Let’s be honest, who really likes intense physical activity? Regardless of how good it makes us feel after, and despite its many health benefits, most of us prefer to do avoid it.

Up to 80 per cent of the adult population in western developed nations do very little physical activity according to Professor Emmanuel Stamatakis, an international expert on physical activity now working at the University of Sydney.

“Nearly 80 per cent of the population in developed countries that do not exercise regularly, and if exercise is not regular it’s not beneficial,” he says.

Only 20 per cent of the population are regular exercisers according to his research. The active wear proliferating our neighbourhoods is more a statement of intent, not reality, and some may even say an example of bad taste.

The professor heads up an international research program that examines health effects of physical activity and other lifestyle health behaviours. He arrived in Australia from Crete, Greece in 2014 and has completed a PhD at the University of Bristol, and a post-doctoral in epidemiology from University College London. The professor has published over 290 papers and co-chaired the 2020 WHO global physical activity development group. He knows stuff about physical exercise.

Prof. Stamatakis doesn’t blame us, he points the finger for our sloth on our social, economic, and urban environment, not our lack of commitment and willpower.

“Our daily routines, our urban environment, automation and our service-based economy has forced us into idleness,” he says.

Notwithstanding enthusiasm, great starts, and periods of regular physical activity, once a routine is broken, it then becomes difficult to reactivate it.

“It’s a chain of conditions, and if a link breaks, it doesn’t restart easily again. It’s easy to begin exercises for several years, and then for some reason to stop, then it’s a nightmare to go back.”

Many of us have bikes that function as coat hangers, or weights that collect dust in a cupboard.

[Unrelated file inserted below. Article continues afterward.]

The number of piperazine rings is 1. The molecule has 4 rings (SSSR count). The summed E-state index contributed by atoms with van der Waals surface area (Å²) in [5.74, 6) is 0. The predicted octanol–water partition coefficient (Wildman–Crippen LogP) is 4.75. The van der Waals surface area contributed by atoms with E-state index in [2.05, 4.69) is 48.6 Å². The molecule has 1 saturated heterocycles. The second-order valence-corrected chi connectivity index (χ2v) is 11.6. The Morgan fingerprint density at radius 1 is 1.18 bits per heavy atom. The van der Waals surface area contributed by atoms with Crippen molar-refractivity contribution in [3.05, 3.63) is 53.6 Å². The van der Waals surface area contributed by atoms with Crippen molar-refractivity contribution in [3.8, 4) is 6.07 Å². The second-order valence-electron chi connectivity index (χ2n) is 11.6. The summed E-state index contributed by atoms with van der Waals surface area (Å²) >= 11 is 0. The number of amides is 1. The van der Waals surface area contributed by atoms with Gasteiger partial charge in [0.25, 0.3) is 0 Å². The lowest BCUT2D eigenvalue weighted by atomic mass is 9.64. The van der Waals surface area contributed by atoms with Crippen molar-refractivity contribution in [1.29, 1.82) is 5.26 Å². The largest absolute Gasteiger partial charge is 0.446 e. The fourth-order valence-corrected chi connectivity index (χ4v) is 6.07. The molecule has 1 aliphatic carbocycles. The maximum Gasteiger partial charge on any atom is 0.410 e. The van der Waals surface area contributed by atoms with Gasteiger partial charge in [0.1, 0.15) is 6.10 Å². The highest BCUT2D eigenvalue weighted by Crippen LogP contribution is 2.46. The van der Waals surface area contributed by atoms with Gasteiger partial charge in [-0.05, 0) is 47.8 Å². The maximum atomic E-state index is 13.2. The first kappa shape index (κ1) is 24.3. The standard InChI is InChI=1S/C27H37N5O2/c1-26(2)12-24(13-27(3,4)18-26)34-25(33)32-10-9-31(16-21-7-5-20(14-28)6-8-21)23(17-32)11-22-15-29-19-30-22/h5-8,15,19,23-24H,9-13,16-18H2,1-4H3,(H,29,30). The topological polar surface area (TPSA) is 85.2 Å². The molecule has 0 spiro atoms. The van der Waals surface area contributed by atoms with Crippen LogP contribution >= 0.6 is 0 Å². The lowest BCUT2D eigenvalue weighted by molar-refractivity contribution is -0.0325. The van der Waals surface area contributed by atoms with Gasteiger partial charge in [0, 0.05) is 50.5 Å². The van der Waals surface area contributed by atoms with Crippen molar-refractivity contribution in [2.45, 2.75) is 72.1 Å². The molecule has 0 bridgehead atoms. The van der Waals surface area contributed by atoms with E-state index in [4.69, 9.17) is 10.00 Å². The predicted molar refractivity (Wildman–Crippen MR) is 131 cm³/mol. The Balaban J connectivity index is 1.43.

“It’s hard to go back to an exercise routine because if you lose your fitness, it’s a very unpleasant experience,” Prof. Stamatakis says.

The good professor has a solution, his “tips and tricks” may save us.

“Three to four minutes of rigorous exercise per day is enough to extend life, maintain good mental health, and avert cardiovascular disease, cancer, osteoporosis, and cognitive decline.”

“The solution is to be conscious about our day-to-day activity and, the intensity for activity, and aim for a few times per day to push the intensity up, whether we’re walking from point A to B, doing our errands, during work or while commuting to work.”

“The bottom line of our study is that consistent repetition a few short bursts of high intensity activity during our daily routine will in the long term be very beneficial.”

For example, dance is a great activity. Prof. Stamatakis says as it fulfills the need to have “vigorous intermittent physical activity, little bursts of activity on a regular basis, so dancing is fantastic.”

“Dancing is vigorous intermittent physical activity because it’s embedded into daily living.”

“Dancing is done for recreation, and as a hybrid activity it’s not only for exercise, but people also dance for the music, they socialise, and there’s often a social occasion around dance, it is especially good for older people.

“Dance is a fantastic form of hybrid, vigorous, intermittent lifestyle based physical activity, and it is recreation, that fulfils a very important criterion, being intermittent, it is like intensity interval training.”

“There’s a burst, people dance for little while, then there’s a break, there is a chat, a drink, and then there’s another session, it’s exactly what works.”

Drop a four-minute Zembekiko in the office just after lunch to impress your colleagues. Or bust a move in the supermarket aisle to Prince on your headphones.

If you decide not to impress your colleagues, family, and friends with your groove, then just walk more.

“Walking is incredibly important, that’s something we don’t do enough in Australia outside the inner city, it is not a particularly walking friendly place, look in Sydney, if you live in the inner west, it’s not bad, but the rest of Sydney is terrible.

“Sydney is very poor in terms of walkability, I think politicians years ago here in Australia, made a conscious decision to prioritise cars over everything, including public transport.”

Four minutes of vigorous physical activity daily is what the professor ordered for a fuller, healthier, longer and fun life.

Emmanuel Stamatakis is Professor of Physical Activity, Lifestyle, and Population Health at the School of Health Sciences in the Faculty of Medicine & Health, University of Sydney.